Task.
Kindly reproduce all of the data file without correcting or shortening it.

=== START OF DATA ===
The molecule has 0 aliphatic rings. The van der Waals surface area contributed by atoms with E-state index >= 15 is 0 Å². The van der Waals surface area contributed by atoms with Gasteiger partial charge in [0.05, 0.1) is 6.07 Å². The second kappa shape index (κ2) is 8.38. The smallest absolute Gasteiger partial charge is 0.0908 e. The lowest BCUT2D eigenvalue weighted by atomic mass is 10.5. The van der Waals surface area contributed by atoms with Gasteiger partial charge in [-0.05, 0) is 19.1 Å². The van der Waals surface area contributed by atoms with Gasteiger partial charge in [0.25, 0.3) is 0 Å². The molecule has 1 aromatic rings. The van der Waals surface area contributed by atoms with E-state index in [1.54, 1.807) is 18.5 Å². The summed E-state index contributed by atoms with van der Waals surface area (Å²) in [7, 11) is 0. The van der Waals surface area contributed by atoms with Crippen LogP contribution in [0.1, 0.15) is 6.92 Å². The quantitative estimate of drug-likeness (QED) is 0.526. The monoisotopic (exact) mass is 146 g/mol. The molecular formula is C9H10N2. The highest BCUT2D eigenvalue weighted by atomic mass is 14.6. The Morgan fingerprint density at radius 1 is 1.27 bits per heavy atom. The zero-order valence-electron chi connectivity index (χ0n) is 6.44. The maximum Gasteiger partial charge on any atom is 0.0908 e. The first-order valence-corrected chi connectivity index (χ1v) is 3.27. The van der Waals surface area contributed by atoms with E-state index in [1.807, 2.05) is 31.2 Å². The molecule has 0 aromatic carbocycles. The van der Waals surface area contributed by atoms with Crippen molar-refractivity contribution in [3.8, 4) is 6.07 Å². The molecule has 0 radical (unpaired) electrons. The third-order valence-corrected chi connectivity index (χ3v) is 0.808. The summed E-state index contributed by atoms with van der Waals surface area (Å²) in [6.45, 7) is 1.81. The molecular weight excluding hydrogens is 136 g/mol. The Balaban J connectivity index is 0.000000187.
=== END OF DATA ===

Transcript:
The molecule has 0 aliphatic rings. The van der Waals surface area contributed by atoms with E-state index >= 15 is 0 Å². The van der Waals surface area contributed by atoms with Gasteiger partial charge in [0.05, 0.1) is 6.07 Å². The second kappa shape index (κ2) is 8.38. The smallest absolute Gasteiger partial charge is 0.0908 e. The lowest BCUT2D eigenvalue weighted by atomic mass is 10.5. The van der Waals surface area contributed by atoms with Gasteiger partial charge in [-0.05, 0) is 19.1 Å². The van der Waals surface area contributed by atoms with Gasteiger partial charge in [0.25, 0.3) is 0 Å². The molecule has 1 aromatic rings. The van der Waals surface area contributed by atoms with E-state index in [1.54, 1.807) is 18.5 Å². The summed E-state index contributed by atoms with van der Waals surface area (Å²) in [7, 11) is 0. The van der Waals surface area contributed by atoms with Crippen LogP contribution in [0.1, 0.15) is 6.92 Å². The quantitative estimate of drug-likeness (QED) is 0.526. The monoisotopic (exact) mass is 146 g/mol. The molecular formula is C9H10N2. The highest BCUT2D eigenvalue weighted by atomic mass is 14.6. The Morgan fingerprint density at radius 1 is 1.27 bits per heavy atom. The zero-order valence-electron chi connectivity index (χ0n) is 6.44. The maximum Gasteiger partial charge on any atom is 0.0908 e. The first-order valence-corrected chi connectivity index (χ1v) is 3.27. The van der Waals surface area contributed by atoms with E-state index in [1.807, 2.05) is 31.2 Å². The molecule has 0 aromatic carbocycles. The van der Waals surface area contributed by atoms with Crippen molar-refractivity contribution in [3.8, 4) is 6.07 Å². The molecule has 0 radical (unpaired) electrons. The third-order valence-corrected chi connectivity index (χ3v) is 0.808. The summed E-state index contributed by atoms with van der Waals surface area (Å²) in [6.45, 7) is 1.81. The molecular weight excluding hydrogens is 136 g/mol. The Balaban J connectivity index is 0.000000187.